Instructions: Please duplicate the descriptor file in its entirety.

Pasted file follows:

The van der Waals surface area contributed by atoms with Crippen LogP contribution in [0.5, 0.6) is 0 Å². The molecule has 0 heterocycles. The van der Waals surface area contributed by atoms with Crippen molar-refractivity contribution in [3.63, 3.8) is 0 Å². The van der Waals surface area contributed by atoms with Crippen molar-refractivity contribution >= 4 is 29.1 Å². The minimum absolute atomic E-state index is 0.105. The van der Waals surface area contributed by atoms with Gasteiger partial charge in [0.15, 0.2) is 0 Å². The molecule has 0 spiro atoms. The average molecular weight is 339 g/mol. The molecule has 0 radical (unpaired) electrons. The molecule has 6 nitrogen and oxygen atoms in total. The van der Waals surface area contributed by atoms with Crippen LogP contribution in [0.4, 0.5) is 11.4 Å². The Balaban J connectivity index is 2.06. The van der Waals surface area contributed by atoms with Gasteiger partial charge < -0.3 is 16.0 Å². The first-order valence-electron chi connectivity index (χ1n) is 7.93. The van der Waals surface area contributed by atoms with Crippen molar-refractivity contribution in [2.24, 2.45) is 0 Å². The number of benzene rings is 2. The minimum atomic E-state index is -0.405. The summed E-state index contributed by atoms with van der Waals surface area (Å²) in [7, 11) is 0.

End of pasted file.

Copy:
The van der Waals surface area contributed by atoms with Crippen LogP contribution in [0.5, 0.6) is 0 Å². The molecule has 0 heterocycles. The van der Waals surface area contributed by atoms with Crippen molar-refractivity contribution in [3.63, 3.8) is 0 Å². The van der Waals surface area contributed by atoms with Crippen molar-refractivity contribution >= 4 is 29.1 Å². The minimum absolute atomic E-state index is 0.105. The van der Waals surface area contributed by atoms with Gasteiger partial charge in [0.15, 0.2) is 0 Å². The molecule has 0 spiro atoms. The average molecular weight is 339 g/mol. The molecule has 0 radical (unpaired) electrons. The molecule has 6 nitrogen and oxygen atoms in total. The van der Waals surface area contributed by atoms with Crippen LogP contribution in [0.4, 0.5) is 11.4 Å². The Balaban J connectivity index is 2.06. The van der Waals surface area contributed by atoms with Gasteiger partial charge < -0.3 is 16.0 Å². The first-order valence-electron chi connectivity index (χ1n) is 7.93. The van der Waals surface area contributed by atoms with Crippen molar-refractivity contribution in [2.24, 2.45) is 0 Å². The number of benzene rings is 2. The minimum atomic E-state index is -0.405. The summed E-state index contributed by atoms with van der Waals surface area (Å²) in [7, 11) is 0.